Now that we have a new Labour/NZ First/Green's government in place we can expect to see a change in focus to employment legislation. The new Government will seize on their opportunity to put some changes in place to address what it sees as factors that are holding back pay increases for the average worker, however don't expect wholesale changes to our employment law.
Fundamentally, the principle intent of our employment law is sound. One of Labour's mantras, during the election campaign, was about lifting our low-wage economy; so we can expect there to be some urgency given to addressing this factor. We have already seen a signal to lift the minimum wage to $20 by 2020, with an immediate lift from $15.75 to $16.50 from next year.
Fair Pay Agreements
One area where employers may be concerned is the proposal to introduce Fair Pay Agreements. Labour's election policy says "Fair Pay Agreements (FPAs) will be agreed by businesses within an industry and the unions representing workers within that industry. FPAs will set basic standards for pay and other employment conditions within an industry, according to factors including job type and experience."
Just how these will play out is yet to be clarified. Labour indicated that they would sit down with businesses and unions in their first 12 months in office to work through the details. The NZCTU have indicated that they don't see industrial action in support of FPA's being a necessary part of the process. So, while we currently lack detail on how and what a FPA might look like, we can expect these to not be introduced until mid to late 2018. It is possible, that an FPA may end us setting a minimum wage increase for an industry, but still leave employers open to additional wage increase claims when it comes to renegotiating collective agreements between employers and unions. If FPA's play out this way, this would give unions and employees two bites at a wage increase.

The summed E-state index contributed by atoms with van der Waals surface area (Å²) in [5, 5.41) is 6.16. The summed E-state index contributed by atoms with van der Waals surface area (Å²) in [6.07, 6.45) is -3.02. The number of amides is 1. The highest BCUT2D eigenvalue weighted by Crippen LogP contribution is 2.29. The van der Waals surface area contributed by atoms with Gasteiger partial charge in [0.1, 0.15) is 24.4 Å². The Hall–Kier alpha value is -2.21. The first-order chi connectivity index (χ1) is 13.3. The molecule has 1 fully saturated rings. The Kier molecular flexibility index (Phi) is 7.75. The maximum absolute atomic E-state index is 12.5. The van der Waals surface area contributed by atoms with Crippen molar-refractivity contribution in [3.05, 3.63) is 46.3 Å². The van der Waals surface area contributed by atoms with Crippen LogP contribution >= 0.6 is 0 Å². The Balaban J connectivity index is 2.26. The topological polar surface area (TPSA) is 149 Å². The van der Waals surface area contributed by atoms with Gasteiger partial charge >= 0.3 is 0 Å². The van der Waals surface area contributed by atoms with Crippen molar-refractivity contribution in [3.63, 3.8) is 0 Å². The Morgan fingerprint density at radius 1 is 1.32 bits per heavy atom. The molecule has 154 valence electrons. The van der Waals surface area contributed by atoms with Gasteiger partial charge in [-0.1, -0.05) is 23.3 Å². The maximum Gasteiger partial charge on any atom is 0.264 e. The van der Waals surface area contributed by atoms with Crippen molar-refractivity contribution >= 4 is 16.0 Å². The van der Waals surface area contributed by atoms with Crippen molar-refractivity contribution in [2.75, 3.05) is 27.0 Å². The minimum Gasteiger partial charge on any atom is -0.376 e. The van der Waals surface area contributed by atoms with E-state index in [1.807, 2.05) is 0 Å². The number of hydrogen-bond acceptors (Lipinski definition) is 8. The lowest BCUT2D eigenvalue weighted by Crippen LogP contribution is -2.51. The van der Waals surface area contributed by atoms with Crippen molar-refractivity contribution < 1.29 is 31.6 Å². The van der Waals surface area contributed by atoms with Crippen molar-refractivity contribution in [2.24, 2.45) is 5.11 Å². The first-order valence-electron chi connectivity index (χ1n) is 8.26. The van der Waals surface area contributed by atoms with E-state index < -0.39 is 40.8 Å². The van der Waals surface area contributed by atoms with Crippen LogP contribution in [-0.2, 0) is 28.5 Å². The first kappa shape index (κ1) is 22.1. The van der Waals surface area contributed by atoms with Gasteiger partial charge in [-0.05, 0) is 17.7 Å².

Initiation of Bargaining
Another change that employers can expect to see is the return to giving unions the right to initiate collective bargaining ahead of employers. If this change comes in, it will undo the recent changes to the Employment Relations Act 2000 that put the employer and union on the same footing when it comes to when initiation for bargaining could occur.
Ending Collective Bargaining
The other expected change in the Employment Relations Act 2000 will be to restore the duty on parties who are in collective bargaining to reach an agreement (unless there is genuine reason not to). The unions in particular have not liked the recent changes to the Act that allowed either party to request the Employment Relations Authority to determine that bargaining had come to an end.
We can also expect this government to remove the ability of employers to not pay employees when they take part in partial strike action.
90 Day Trials
We can expect the new Government to take steps to level the playing field over 90 day trials. The Government have not indicated that they will remove 90 day trials, however they have indicated an intention to make dismissal under a 90 day trial open to challenge. This challenge looks to be through a refereed service for disputes at which lawyers will not be able to participate, though the parties can be represented by an non-lawyer advocate. The matter will be heard within three weeks of being lodged and the referee can make decisions to reinstate the employee or award damages up to a capped amount. This change may put some employers off using the 90 day trial, however, subject to the details of any change being made public, we suspect that if you are treating your employee in good faith and giving them constructive feedback during the trial, and it still doesn't work out, provided you've been reasonable and fair in your dealings with the employee, and you can justify why the trial came to an end, then a referee would be expected to take that into consideration.
Until the full details of any of these, or other changes, come out, all we can do is keep a watching brief on what happens in this space. That being said, McKone Consultancy would encourage all employers to ensure that all their dealings with their employees continue to be conducted in good faith, complete with open, constructive and responsive communication.
If you need any assistance with any of these matters, contact Tony today for a free, no-obligation consultation.